Quantcast
Sign Up For Our Newsletter
Email:

I4C

CCSS.ELA-Literacy.W.5

CCSS.ELA-Literacy.W.5 Writing - 5th Grade English Language Arts - Common Core State Standards

Drill down to the individual standard elements to find thousands of online activities mapped to the associated standard elements

Authors: National Governors Association Center for Best Practices, Council of Chief State School Officers

Title: CCSS.ELA-Literacy.W.5 Writing - 5th Grade English Language Arts Common Core State Standards

Publisher: National Governors Association Center for Best Practices, Council of Chief State School Officers, Washington D.C.

Copyright Date: 2010

(Page last edited 10/08/2017)

Write opinion pieces on topics or texts, supporting a point of view with reasons and information.
Introduce a topic or text clearly, state an opinion, and create an organizational structure in which ideas are logically grouped to support the writer's purpose.
Provide logically ordered reasons that are supported by facts and details.
Link opinion and reasons using words, phrases, and clauses (e.g., consequently, specifically).
Provide a concluding statement or section related to the opinion presented.
Write informative/explanatory texts to examine a topic and convey ideas and information clearly.
Introduce a topic clearly, provide a general observation and focus, and group related information logically; include formatting (e.g., headings), illustrations, and multimedia when useful to aiding comprehension.
Develop the topic with facts, definitions, concrete details, quotations, or other information and examples related to the topic.
Link ideas within and across categories of information using words, phrases, and clauses (e.g., in contrast, especially).
Use precise language and domain-specific vocabulary to inform about or explain the topic.
Provide a concluding statement or section related to the information or explanation presented.
Write narratives to develop real or imagined experiences or events using effective technique, descriptive details, and clear event sequences.
Orient the reader by establishing a situation and introducing a narrator and/or characters; organize an event sequence that unfolds naturally.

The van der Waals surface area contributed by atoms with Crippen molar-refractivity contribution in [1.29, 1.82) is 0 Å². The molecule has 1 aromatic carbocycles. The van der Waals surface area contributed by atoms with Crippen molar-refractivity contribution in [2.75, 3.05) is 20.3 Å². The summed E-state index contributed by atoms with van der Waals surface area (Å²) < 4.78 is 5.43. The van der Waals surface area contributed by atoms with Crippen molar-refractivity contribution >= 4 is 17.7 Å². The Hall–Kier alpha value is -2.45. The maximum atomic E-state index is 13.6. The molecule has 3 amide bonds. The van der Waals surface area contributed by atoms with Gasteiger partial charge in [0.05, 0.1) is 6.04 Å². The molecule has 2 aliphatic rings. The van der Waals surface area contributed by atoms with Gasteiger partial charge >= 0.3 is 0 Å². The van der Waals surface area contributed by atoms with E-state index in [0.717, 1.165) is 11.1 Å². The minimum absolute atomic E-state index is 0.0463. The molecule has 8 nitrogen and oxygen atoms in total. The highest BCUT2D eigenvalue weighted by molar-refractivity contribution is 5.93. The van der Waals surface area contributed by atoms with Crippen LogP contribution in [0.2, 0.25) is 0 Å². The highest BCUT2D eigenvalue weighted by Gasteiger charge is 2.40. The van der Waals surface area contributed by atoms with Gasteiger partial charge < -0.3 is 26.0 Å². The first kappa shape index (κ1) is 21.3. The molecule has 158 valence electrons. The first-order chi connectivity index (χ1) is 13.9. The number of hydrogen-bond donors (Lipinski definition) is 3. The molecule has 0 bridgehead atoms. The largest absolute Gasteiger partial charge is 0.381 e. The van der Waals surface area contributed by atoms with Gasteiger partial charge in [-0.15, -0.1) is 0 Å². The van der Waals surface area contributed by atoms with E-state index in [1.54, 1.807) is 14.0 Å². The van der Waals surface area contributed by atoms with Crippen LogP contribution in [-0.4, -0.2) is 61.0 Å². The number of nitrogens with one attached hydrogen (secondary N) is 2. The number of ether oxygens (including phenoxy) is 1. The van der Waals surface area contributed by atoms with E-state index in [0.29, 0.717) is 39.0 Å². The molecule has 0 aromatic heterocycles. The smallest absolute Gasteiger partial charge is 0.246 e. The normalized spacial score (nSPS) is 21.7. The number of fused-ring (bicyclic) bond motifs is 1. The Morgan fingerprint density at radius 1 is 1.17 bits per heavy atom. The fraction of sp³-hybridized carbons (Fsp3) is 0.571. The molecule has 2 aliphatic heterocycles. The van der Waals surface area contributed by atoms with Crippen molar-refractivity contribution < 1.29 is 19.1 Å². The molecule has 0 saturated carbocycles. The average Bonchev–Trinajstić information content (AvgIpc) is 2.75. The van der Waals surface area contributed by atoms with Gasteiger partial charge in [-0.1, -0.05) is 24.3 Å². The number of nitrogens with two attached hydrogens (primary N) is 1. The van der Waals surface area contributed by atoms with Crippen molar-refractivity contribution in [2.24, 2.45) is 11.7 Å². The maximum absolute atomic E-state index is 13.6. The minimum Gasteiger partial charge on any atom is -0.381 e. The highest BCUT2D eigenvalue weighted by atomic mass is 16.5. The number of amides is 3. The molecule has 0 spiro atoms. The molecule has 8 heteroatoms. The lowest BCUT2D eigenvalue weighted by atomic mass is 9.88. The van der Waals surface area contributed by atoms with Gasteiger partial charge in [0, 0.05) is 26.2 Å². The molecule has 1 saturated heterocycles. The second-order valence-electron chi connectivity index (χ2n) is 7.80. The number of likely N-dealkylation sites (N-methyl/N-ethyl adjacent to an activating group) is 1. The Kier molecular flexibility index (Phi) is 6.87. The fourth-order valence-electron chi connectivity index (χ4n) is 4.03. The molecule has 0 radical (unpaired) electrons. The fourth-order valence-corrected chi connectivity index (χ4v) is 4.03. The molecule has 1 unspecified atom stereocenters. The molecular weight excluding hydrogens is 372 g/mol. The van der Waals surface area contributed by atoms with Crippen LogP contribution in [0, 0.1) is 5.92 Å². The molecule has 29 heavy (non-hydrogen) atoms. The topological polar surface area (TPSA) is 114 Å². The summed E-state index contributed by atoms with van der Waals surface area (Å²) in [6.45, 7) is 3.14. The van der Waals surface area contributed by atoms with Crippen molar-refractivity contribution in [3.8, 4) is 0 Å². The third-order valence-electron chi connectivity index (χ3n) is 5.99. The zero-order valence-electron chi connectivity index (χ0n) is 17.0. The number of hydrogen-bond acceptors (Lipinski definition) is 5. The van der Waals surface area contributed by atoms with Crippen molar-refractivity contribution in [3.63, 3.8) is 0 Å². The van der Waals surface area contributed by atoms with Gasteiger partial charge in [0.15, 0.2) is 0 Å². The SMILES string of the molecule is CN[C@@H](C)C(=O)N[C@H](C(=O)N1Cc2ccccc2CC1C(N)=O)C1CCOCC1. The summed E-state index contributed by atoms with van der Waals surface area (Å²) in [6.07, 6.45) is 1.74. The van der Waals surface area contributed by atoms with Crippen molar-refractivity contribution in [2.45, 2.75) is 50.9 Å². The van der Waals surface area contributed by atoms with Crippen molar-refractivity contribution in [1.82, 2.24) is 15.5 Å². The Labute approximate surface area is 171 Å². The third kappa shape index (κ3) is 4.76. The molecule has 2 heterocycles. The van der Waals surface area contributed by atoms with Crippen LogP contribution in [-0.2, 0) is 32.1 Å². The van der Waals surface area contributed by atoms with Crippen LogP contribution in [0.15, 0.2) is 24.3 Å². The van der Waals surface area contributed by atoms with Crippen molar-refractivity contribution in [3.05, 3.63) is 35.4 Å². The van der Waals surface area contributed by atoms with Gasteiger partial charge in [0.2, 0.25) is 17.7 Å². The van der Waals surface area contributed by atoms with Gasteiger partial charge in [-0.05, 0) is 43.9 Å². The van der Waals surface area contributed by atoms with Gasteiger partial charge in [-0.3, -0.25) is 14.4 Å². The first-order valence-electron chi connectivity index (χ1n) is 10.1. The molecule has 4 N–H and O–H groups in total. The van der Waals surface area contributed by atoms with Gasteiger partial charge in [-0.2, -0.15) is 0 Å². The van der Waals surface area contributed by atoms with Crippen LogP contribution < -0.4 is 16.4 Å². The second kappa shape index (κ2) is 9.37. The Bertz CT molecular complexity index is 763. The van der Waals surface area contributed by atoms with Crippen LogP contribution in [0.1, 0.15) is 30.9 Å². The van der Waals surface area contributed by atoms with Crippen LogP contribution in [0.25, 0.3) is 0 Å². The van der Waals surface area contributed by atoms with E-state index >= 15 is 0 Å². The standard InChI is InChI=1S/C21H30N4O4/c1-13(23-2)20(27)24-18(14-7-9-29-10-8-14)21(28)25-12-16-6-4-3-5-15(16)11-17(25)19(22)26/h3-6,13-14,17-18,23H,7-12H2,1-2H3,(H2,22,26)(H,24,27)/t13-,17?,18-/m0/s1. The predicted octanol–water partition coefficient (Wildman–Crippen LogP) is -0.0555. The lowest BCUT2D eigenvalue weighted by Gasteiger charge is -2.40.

Use narrative techniques, such as dialogue, description, and pacing, to develop experiences and events or show the responses of characters to situations.
Use a variety of transitional words, phrases, and clauses to manage the sequence of events.
Use concrete words and phrases and sensory details to convey experiences and events precisely.
Provide a conclusion that follows from the narrated experiences or events.
Produce clear and coherent writing in which the development and organization are appropriate to task, purpose, and audience. (Grade-specific expectations for writing types are defined in standards 1–3 above.)
With guidance and support from peers and adults, develop and strengthen writing as needed by planning, revising, editing, rewriting, or trying a new approach.
With some guidance and support from adults, use technology, including the Internet, to produce and publish writing as well as to interact and collaborate with others; demonstrate sufficient command of keyboarding skills to type a minimum of two pages in a single sitting.
Conduct short research projects that use several sources to build knowledge through investigation of different aspects of a topic.
Recall relevant information from experiences or gather relevant information from print and digital sources; summarize or paraphrase information in notes and finished work, and provide a list of sources.
Draw evidence from literary or informational texts to support analysis, reflection, and research.
Apply grade 5 Reading standards to literature (e.g., “Compare and contrast two or more characters, settings, or events in a story or a drama, drawing on specific details in the text [e.g., how characters interact]”).
Apply grade 5 Reading standards to informational texts (e.g., “Explain how an author uses reasons and evidence to support particular points in a text, identifying which reasons and evidence support which point[s]”).
Write routinely over extended time frames (time for research, reflection, and revision) and shorter time frames (a single sitting or a day or two) for a range of discipline-specific tasks, purposes, and audiences.

 

 

Internet4classrooms is a collaborative effort by Susan Brooks and Bill Byles.
 

  

advertisement

advertisement

Use of this Web site constitutes acceptance of our Terms of Service and Privacy Policy

275394166 US 1 desktop not tablet not iPad device-width